The man leading the self-driving technology charge

Heading it up is the firm’s CEO and co-owner, David Keene, who is – to emphasise the above point – also entitled to call himself Professor David Keene, BSc (electronics and electrical engineering), MIET, CEng and FRSA. “We’re on a journey with autonomy but I think our success to date is the result of being realistic and unrelenting,” says Keene, surveying the first, two-seat autonomous prototype the firm built – without even any suspension – six years ago.

“We aren’t looking to take on JLR or GM and get 50 million self-driving cars on the road; we’re looking to develop advanced systems that achieve enough to be sold to customers.”

So it is that the firm has trials running in Australia, moving old people around a gated community to give them mobility where otherwise they would struggle. There’s also a project at Heathrow’s Terminal 5, with an autonomous baggage dolly taking luggage crates to and from planes. By operating in environments that are easily mapped and where the risks can be contained, the possibilities of using, rather than talking about, autonomous vehicles open up. It’s a popular formula – other projects are running in Canada, Finland, Singapore, the US and Vietnam.

“Our approach – backed and boosted by investment from various initiatives such as Innovate UK and CCAV – has always been to build our expertise in a modular way,” says Keene. “In the same way you don’t try to teach a one-year-old to run, we have always focused on building our understanding and applying it step by step according to the ways we can imagine our work being employed in the real world.

“The airport scenario is very interesting. If you look into the number of baggage trucks running around and the issues they have with lost bags, time management and even damage from hitting things, then we can provide a solution. Certainly airports and airlines are keen to talk to us, and we see a great business in that in a way that an OEM looking to sell hundreds of thousands of cars may not.”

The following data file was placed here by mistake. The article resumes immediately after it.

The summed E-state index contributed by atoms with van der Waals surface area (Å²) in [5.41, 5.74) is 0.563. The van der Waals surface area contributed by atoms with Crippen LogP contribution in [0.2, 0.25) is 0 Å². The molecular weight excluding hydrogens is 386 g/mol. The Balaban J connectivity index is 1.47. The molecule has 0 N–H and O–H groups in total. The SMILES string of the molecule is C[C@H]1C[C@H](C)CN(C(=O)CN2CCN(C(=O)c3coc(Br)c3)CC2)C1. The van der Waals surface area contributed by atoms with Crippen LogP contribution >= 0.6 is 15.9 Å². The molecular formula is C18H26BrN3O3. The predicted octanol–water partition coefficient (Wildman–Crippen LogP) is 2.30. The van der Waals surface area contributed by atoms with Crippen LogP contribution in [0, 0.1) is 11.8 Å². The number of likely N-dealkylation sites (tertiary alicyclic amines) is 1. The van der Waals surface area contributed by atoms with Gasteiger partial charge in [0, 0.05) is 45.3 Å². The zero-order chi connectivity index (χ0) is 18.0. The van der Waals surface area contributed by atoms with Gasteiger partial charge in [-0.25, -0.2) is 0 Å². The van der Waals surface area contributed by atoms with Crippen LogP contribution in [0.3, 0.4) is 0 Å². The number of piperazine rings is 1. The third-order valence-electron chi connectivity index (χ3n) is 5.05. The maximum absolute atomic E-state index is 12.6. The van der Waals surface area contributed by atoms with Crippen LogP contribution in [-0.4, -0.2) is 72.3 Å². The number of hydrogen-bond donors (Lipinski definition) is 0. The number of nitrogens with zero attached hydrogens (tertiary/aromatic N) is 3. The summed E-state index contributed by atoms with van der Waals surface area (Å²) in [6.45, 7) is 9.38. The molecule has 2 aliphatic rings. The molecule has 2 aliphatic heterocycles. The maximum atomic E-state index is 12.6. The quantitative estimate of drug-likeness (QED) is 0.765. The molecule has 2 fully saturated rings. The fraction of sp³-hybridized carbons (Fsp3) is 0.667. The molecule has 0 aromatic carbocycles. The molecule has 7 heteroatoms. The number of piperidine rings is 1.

Keene lists other possible outlets, from university campuses, hospitals and theme parks to communities for injured ex-servicemen or old people. Another example of that is being assembled just around the corner along the way. Through RDM, Keene has worked with manufacturers including Aston Martin, Bentley, JLR, Mazda, McLaren, Mitsubishi, Morgan and Volkswagen over the years and understands the need to keep some projects secret, but he’s happy to show us – if not let us photograph – the next evolution of the firm’s autonomous revolution: a 12-seat bus that is being assembled and which will initially run in protected busways around the UK.

“The idea is that we trial it in Cambridgeshire overnight – in a restricted bus lane and when there are fewer pedestrians, cyclists and hazards in the way – and build our understanding,” he says. “I don’t expect there to be fully autonomous cars on our roads in a major way in my lifetime, but what we’ve proved is that there are numerous situations where they can operate and make life better. Our goal is to make them a reality.”

Source: AutoCar.co.uk